Blogging guidelines for employees: A necessity in the workplace (Guest commentary)

Preventive measures eliminate the need for ‘doocing’

By now, most employers know a “blog” is a regularly updated online journal of information and opinions and some employers know that the term “dooced” refers to being terminated for inappropriate blogging about the workplace. But few employers understand how to deal with the potential legal risks of employees blogging on the job. These risks include harassment, disclosure of confidential information, disparagement and privacy issues.

Exposure to these risks is rapidly increasing, given the growing popularity of blogging. According to an article released in 2006 on, as much as five per cent of the American workforce maintains personal Internet diaries, 16 per cent of whom have posted information that could be considered negative or critical regarding their employer, supervisor, co-workers, customers or clients. However, only 15 per cent of employers have put specific policies in place to address work-related blogging.

Although to date there have been no reported court cases dealing with a “dooced” employee, almost everyone is familiar with clashes between workers and management at companies such as Google, Delta Airlines, Microsoft and Friendster. Each of these companies has dealt with very public employee terminations as a result of employees posting inappropriate content and disparaging remarks on the Internet. In an effort to prevent such issues and manage employee blogging, employers effectively have two choices: ban all blogging at the workplace or create and enforce a clear policy with respect to the use of blogs by employees. Given that the former option is difficult to monitor, most employers opt for the latter.

The article suggested blogging policies should contain at least the following provisions:

•blogging may not be done on company time or with the use of company computers;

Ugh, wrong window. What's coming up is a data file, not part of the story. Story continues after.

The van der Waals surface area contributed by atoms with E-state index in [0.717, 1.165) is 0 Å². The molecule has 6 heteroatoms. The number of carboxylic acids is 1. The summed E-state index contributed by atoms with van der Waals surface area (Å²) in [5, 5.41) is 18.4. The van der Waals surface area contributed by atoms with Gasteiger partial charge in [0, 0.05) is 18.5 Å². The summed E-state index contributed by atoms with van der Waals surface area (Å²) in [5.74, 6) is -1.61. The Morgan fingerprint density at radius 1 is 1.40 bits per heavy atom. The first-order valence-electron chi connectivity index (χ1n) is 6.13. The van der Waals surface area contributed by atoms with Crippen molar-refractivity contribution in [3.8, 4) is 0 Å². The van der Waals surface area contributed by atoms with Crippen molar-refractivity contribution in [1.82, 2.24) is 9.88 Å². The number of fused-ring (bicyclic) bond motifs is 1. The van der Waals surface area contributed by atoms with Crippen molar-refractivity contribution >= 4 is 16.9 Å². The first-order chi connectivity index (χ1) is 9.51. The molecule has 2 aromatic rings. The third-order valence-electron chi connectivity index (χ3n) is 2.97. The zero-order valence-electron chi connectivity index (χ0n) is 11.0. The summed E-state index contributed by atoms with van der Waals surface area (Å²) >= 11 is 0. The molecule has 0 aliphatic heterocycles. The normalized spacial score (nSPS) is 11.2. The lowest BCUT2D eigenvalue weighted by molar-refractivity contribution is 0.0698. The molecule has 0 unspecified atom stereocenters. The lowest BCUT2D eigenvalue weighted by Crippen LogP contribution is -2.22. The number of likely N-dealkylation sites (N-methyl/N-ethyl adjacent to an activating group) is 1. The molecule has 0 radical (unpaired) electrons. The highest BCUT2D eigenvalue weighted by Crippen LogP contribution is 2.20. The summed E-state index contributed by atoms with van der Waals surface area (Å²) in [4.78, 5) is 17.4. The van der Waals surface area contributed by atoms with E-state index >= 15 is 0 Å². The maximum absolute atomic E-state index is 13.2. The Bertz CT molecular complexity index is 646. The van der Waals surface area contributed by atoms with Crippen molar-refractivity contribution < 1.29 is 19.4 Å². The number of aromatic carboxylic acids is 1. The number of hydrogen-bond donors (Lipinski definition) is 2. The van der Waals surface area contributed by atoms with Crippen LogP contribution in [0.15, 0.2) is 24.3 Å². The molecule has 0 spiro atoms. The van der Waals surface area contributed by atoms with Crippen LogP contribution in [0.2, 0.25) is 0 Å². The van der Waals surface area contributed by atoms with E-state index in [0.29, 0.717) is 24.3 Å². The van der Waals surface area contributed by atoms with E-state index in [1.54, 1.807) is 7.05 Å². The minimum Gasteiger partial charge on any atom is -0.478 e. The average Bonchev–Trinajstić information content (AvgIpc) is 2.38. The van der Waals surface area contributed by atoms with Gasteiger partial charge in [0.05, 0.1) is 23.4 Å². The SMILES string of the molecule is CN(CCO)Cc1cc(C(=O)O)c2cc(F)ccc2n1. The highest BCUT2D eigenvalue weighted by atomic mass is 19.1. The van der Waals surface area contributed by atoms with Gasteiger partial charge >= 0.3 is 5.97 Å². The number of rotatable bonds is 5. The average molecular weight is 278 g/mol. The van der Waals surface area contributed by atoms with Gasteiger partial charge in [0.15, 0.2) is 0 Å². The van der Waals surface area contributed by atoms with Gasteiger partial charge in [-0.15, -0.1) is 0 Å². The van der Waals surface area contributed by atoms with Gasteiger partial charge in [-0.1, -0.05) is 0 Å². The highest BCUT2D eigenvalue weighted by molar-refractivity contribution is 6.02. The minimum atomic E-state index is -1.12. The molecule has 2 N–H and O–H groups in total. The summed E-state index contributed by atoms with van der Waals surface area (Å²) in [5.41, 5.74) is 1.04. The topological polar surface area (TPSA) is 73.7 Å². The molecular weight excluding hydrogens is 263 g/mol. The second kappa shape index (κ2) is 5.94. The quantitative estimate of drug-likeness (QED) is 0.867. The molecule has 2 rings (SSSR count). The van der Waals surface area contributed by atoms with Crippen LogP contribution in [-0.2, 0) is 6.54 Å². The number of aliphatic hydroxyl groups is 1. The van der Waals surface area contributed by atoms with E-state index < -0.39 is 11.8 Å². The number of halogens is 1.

•bloggers must comply with all of the company’s policies, including, but not limited to, the code of conduct and the discrimination and harassment policies;

•blogs are individual interactions, not corporate communications, and employees must not represent or imply that they are expressing the opinion of the company;

•bloggers are personally responsible for the content of their blogs;

•bloggers must never disclose any confidential or proprietary information concerning the company; and

•bloggers should respect themselves, their co-workers and their company. They should not put anything on the blog that will embarrass, insult, demean or damage the reputation of the company, its products, customers or any of its employees.

Not only is it important to implement policies incorporating such guidelines, appropriate employee training must also be provided. Employees should be made aware of the existence and content of these policies and their obligations to uphold the employer’s reputation, refrain from posting disparaging remarks, maintain a harassment-free blog and ensure an employer’s confidential information is kept secure.

Lisa De Piante is an associate with Stikeman Elliott in Toronto who practices in the firm’s employment, labour and pension group. She can be reached at (416) 869-5673 or [email protected].

To read the full story, login below.

Not a subscriber?

Start your subscription today!